Bankers and the anthropic principle
As the Banking Standards Commission pours scorn on three more bankers, a note of caution is perhaps in order (however unfashionable this may be). In cosmology the “anthropic principle” is often invoked to explain phenomena that would otherwise seem highly improbable – for example the narrow set of conditions which are required for human life to exist. The principle simply turns upside down the fact that if they didn’t, we wouldn’t be talking about cosmology at all.
Much the same observation seems relevant today in banking, but seems never to be understood by the politicians and journalists who comment on the mess we are in. If you allow free market principles to operate over a sufficient number of cycles (remember, a generation in human evolution equates to many more in the hotbed of corporate M&A), you will end up with organisations optimised for shareholder value. That means ones which are leveraged as high as possible, with a gargantuan appetite for risk. And it also means they will be led by people who can only say yes. Quite simply a bank that takes bigger risks will (in the short term) outperform the others, and rapidly will gobble them up, so that the only survivors look just like they do.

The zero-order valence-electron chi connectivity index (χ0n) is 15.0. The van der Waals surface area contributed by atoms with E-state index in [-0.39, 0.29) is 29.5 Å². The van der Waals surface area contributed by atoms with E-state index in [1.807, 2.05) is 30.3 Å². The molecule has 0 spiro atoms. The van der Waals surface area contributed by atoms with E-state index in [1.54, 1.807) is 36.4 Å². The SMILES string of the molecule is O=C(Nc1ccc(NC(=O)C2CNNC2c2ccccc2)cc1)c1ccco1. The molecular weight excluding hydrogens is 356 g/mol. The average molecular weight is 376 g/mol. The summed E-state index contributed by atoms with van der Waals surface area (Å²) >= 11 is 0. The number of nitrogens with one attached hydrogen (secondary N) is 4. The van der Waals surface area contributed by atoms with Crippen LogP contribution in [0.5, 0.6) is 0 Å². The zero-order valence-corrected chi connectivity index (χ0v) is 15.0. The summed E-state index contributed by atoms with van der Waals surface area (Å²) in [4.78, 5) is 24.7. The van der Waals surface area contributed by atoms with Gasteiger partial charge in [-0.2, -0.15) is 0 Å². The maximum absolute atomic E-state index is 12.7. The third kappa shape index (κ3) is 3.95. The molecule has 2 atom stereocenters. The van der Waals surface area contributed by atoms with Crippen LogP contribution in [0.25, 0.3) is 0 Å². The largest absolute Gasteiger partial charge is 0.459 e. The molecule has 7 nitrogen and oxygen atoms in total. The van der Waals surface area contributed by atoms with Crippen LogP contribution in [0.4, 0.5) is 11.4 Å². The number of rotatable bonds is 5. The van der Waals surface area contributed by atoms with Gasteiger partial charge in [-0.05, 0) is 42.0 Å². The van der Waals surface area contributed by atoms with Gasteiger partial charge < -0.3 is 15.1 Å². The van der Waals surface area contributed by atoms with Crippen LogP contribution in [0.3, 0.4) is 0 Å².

So there’s little point in criticising the team at HBOS: if they hadn’t behaved the way they did, they wouldn’t be there in the report. And if you think that punishing them will prevent others doing the same, you’ve completely missed the point I’m making: they will always be replaced by people who are oblivious to that risk. Alignment of bonuses to shift the focus away from the short term will also fail, for exactly the same reason.
The only useful response is to beef up the regulatory framework, reducing leverage greatly. And breaking up the banks into far smaller pieces would act as a “reset” so that the next evolutionary cycle of natural selection will at least be in its infancy rather than the full maturity we have witnessed since 2008. The seeds of the destruction of the new system in turn will no doubt be there, but only as seeds. For a while.